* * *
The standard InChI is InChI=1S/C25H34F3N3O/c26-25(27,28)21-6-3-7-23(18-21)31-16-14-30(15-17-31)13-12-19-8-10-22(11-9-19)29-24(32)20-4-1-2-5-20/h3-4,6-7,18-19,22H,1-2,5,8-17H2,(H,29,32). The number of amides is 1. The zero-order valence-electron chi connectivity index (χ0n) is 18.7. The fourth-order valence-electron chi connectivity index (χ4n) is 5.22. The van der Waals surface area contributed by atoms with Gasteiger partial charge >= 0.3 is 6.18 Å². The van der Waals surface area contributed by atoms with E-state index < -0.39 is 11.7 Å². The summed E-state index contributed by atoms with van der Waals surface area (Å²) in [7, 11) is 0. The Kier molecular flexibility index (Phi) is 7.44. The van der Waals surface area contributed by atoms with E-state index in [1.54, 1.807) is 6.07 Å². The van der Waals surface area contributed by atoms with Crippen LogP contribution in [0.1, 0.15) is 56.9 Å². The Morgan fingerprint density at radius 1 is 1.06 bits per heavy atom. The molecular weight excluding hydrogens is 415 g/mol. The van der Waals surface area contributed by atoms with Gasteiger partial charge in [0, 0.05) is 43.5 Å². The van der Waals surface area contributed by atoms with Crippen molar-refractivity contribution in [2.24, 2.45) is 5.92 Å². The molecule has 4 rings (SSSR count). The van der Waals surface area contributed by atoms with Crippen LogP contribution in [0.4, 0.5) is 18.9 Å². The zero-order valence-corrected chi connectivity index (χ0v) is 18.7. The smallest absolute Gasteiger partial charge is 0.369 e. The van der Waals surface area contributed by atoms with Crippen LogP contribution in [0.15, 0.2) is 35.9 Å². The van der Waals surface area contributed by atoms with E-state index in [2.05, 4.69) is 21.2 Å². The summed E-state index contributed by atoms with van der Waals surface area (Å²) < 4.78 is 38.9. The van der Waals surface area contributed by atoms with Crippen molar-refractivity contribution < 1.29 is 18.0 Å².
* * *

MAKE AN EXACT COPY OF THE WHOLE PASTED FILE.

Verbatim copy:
The standard InChI is InChI=1S/C25H34F3N3O/c26-25(27,28)21-6-3-7-23(18-21)31-16-14-30(15-17-31)13-12-19-8-10-22(11-9-19)29-24(32)20-4-1-2-5-20/h3-4,6-7,18-19,22H,1-2,5,8-17H2,(H,29,32). The number of amides is 1. The zero-order valence-electron chi connectivity index (χ0n) is 18.7. The fourth-order valence-electron chi connectivity index (χ4n) is 5.22. The van der Waals surface area contributed by atoms with Gasteiger partial charge >= 0.3 is 6.18 Å². The van der Waals surface area contributed by atoms with E-state index < -0.39 is 11.7 Å². The summed E-state index contributed by atoms with van der Waals surface area (Å²) in [7, 11) is 0. The Kier molecular flexibility index (Phi) is 7.44. The van der Waals surface area contributed by atoms with E-state index in [1.54, 1.807) is 6.07 Å². The van der Waals surface area contributed by atoms with Crippen LogP contribution in [0.1, 0.15) is 56.9 Å². The Morgan fingerprint density at radius 1 is 1.06 bits per heavy atom. The molecular weight excluding hydrogens is 415 g/mol. The van der Waals surface area contributed by atoms with Gasteiger partial charge in [0, 0.05) is 43.5 Å². The van der Waals surface area contributed by atoms with Crippen molar-refractivity contribution in [2.24, 2.45) is 5.92 Å². The molecule has 4 rings (SSSR count). The van der Waals surface area contributed by atoms with Crippen LogP contribution in [0.4, 0.5) is 18.9 Å². The zero-order valence-corrected chi connectivity index (χ0v) is 18.7. The smallest absolute Gasteiger partial charge is 0.369 e. The van der Waals surface area contributed by atoms with Crippen LogP contribution in [0.15, 0.2) is 35.9 Å². The van der Waals surface area contributed by atoms with E-state index in [2.05, 4.69) is 21.2 Å². The summed E-state index contributed by atoms with van der Waals surface area (Å²) < 4.78 is 38.9. The van der Waals surface area contributed by atoms with Crippen molar-refractivity contribution < 1.29 is 18.0 Å².